Around 300 holidaymakers are being assisted by the ATOL protection scheme, after the failure of a London-based travel business.

Elixir Holidays Ltd, which specialised in bespoke package holidays to Turkey, ceased trading on Wednesday 17 February 2016.

The company, ATOL holder 6481, had around 300 passengers booked to travel but had no customers abroad at the time of its failure.  

All package holiday bookings were ATOL protected and customers will therefore get full refunds.

Andy Cohen, Head of ATOL, said: “At one of the busiest periods for booking holidays, the collapse of Elixir Holidays is a timely reminder of why holidaymakers should make sure their trip is ATOL protected and that they receive an ATOL certificate, as soon as they've booked their trips.

“As a result of the ATOL protection scheme, customers of this business have the peace of mind they will get a full refund and not lose their hard-earned money.

“Sadly, booking an unprotected holiday could leave you out of pocket or stranded abroad if something goes wrong with your travel company.

“So if you are looking for air holiday ahead of the summer, it is essential to check that you will get ATOL protection and receive an ATOL certificate when you hand over any money.”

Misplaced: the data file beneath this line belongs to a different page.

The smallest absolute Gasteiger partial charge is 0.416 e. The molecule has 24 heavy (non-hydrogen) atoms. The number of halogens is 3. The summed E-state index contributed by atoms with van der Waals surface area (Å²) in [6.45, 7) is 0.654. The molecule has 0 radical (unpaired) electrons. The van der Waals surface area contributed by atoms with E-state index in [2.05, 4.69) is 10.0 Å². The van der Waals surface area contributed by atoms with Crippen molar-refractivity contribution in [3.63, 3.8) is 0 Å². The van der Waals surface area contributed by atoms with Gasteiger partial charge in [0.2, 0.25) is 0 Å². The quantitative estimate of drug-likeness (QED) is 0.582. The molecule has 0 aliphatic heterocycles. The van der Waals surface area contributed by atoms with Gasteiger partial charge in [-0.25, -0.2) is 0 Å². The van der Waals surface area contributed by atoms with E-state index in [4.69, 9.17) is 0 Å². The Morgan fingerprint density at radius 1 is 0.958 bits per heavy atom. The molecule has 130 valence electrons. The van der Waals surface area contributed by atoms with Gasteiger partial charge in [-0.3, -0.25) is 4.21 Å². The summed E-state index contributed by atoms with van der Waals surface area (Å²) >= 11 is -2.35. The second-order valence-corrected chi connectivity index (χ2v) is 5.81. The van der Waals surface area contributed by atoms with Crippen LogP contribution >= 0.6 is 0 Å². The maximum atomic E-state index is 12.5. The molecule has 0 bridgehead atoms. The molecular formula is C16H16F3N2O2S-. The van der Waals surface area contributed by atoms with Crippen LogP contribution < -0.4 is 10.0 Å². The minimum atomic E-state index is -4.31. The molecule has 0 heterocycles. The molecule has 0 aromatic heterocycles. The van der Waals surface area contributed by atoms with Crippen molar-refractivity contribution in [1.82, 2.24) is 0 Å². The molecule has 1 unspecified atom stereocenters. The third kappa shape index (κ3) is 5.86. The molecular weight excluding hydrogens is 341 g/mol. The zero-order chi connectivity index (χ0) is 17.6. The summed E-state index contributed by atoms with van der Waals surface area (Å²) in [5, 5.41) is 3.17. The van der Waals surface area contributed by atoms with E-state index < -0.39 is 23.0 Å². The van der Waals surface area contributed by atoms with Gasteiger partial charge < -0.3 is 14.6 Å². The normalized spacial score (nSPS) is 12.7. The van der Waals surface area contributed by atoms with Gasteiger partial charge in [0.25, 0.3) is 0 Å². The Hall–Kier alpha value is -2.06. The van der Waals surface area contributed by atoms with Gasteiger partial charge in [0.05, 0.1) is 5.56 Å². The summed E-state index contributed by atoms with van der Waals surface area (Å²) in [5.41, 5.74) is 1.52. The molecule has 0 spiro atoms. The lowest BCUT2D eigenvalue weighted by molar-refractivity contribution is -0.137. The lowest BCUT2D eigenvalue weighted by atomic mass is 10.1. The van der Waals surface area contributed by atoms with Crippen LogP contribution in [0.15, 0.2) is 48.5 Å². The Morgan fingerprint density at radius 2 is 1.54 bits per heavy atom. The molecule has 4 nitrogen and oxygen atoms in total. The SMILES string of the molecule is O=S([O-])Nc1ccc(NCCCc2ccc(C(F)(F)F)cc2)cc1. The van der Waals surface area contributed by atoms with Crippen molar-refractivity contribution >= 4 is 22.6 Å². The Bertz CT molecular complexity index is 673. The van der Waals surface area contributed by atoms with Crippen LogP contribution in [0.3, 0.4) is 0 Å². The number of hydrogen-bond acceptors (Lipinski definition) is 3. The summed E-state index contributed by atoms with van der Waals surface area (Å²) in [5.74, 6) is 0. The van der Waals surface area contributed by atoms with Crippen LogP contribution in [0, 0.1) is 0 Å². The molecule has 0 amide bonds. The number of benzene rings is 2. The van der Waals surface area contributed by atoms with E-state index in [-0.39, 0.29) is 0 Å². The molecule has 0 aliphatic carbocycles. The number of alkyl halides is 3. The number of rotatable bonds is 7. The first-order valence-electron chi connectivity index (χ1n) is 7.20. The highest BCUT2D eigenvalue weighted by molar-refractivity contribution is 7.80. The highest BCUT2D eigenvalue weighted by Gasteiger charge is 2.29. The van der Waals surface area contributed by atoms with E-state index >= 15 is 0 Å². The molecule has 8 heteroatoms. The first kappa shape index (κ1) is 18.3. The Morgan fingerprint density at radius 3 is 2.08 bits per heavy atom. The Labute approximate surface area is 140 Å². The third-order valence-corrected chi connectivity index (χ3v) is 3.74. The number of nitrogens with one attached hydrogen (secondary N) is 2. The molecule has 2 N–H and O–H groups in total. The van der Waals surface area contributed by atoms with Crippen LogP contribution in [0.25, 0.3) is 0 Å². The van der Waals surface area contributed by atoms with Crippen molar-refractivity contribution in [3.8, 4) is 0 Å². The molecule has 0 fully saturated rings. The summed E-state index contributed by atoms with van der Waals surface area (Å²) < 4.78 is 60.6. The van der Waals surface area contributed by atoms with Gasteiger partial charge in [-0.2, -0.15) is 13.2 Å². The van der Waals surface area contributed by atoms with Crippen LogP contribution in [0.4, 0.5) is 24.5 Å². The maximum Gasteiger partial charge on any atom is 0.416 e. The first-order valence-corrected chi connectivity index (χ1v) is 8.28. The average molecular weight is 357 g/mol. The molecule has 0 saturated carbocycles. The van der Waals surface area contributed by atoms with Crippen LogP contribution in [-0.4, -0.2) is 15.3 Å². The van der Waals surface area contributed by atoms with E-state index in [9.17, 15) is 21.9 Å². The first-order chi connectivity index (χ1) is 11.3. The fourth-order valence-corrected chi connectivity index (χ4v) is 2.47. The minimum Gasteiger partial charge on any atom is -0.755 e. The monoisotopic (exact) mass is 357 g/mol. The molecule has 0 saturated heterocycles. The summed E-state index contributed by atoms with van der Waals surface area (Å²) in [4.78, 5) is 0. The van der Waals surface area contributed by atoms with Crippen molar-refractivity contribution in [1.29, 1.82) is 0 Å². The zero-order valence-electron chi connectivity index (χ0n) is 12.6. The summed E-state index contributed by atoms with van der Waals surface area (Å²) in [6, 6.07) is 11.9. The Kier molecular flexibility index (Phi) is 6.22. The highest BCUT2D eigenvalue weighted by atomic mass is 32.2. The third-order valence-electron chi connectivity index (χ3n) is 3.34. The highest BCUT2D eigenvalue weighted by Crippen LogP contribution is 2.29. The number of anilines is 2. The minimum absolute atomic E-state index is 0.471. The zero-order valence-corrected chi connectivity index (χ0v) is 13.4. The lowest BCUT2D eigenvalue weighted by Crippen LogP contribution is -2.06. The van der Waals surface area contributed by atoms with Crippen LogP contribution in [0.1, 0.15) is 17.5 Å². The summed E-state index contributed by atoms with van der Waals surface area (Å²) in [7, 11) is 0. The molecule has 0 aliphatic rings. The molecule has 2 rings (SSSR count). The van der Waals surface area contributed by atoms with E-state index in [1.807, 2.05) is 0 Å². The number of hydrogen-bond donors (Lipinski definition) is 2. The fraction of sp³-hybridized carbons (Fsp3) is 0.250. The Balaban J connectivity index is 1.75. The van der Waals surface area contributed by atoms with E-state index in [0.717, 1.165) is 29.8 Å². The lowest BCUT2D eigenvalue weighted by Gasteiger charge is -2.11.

The CAA has published advice for anyone affected by the collapse of Elixir Holidays and a claim form is on its website.

To check if a company provides ATOL protection and to find out more about the ATOL scheme, please visit

For more information, please contact the CAA Press Office on , or 020 7453 6030. You can also follow the CAA on Twitter @UK_CAA.


Notes to editors

  1. Run by the UK Civil Aviation Authority on behalf of the Government, the Air Travel Organiser's Licence (ATOL) scheme covers the traditional package holiday, some individual flights and since April 2012 trip known by the industry as 'Flight-Plus'. A 'Flight-Plus' booking is one that includes a flight plus accommodation and/or car hire, so long as these separate parts of the holiday are booked with the same company and within a day of each other.
  2. For more information on the ATOL scheme including a guide to the ATOL certificate, please visit
  3. The CAA is the UK's specialist aviation regulator. Its activities include: making sure that the aviation industry meets the highest technical and operational safety standards; preventing holidaymakers from being stranded abroad or losing money because of tour operator insolvency; planning and regulating all UK airspace; and regulating airports, air traffic services and airlines and providing advice on aviation policy.